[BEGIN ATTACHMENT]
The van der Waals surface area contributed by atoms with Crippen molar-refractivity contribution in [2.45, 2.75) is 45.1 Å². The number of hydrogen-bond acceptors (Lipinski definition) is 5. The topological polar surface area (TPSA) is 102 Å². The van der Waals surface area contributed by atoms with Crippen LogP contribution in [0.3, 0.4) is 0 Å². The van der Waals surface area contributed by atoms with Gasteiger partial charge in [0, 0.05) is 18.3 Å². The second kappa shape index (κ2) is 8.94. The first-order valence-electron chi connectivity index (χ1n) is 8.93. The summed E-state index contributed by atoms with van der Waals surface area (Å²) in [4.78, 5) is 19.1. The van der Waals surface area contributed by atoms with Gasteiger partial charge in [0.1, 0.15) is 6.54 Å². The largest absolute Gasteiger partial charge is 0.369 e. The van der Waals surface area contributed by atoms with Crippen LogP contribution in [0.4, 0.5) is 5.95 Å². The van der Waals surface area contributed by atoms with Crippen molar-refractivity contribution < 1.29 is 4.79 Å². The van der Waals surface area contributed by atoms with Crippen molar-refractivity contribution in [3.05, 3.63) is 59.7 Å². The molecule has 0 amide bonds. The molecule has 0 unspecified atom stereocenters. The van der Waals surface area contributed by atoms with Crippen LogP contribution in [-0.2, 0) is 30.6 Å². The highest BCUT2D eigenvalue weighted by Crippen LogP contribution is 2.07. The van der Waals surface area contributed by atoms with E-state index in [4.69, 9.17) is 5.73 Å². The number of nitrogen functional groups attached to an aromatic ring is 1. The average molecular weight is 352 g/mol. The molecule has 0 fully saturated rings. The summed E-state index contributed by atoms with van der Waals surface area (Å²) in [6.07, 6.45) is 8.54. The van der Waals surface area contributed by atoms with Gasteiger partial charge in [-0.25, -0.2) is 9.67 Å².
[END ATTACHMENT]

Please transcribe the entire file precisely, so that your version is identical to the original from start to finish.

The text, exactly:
The van der Waals surface area contributed by atoms with Crippen molar-refractivity contribution in [2.45, 2.75) is 45.1 Å². The number of hydrogen-bond acceptors (Lipinski definition) is 5. The topological polar surface area (TPSA) is 102 Å². The van der Waals surface area contributed by atoms with Crippen LogP contribution in [0.3, 0.4) is 0 Å². The van der Waals surface area contributed by atoms with Gasteiger partial charge in [0, 0.05) is 18.3 Å². The second kappa shape index (κ2) is 8.94. The first-order valence-electron chi connectivity index (χ1n) is 8.93. The summed E-state index contributed by atoms with van der Waals surface area (Å²) in [4.78, 5) is 19.1. The van der Waals surface area contributed by atoms with Gasteiger partial charge in [0.1, 0.15) is 6.54 Å². The largest absolute Gasteiger partial charge is 0.369 e. The van der Waals surface area contributed by atoms with Crippen LogP contribution in [0.4, 0.5) is 5.95 Å². The van der Waals surface area contributed by atoms with Crippen molar-refractivity contribution < 1.29 is 4.79 Å². The van der Waals surface area contributed by atoms with Crippen molar-refractivity contribution in [3.05, 3.63) is 59.7 Å². The molecule has 0 amide bonds. The molecule has 0 unspecified atom stereocenters. The van der Waals surface area contributed by atoms with Crippen LogP contribution in [-0.2, 0) is 30.6 Å². The highest BCUT2D eigenvalue weighted by Crippen LogP contribution is 2.07. The van der Waals surface area contributed by atoms with E-state index in [4.69, 9.17) is 5.73 Å². The number of nitrogen functional groups attached to an aromatic ring is 1. The average molecular weight is 352 g/mol. The molecule has 0 fully saturated rings. The summed E-state index contributed by atoms with van der Waals surface area (Å²) in [6.07, 6.45) is 8.54. The van der Waals surface area contributed by atoms with Gasteiger partial charge in [-0.25, -0.2) is 9.67 Å².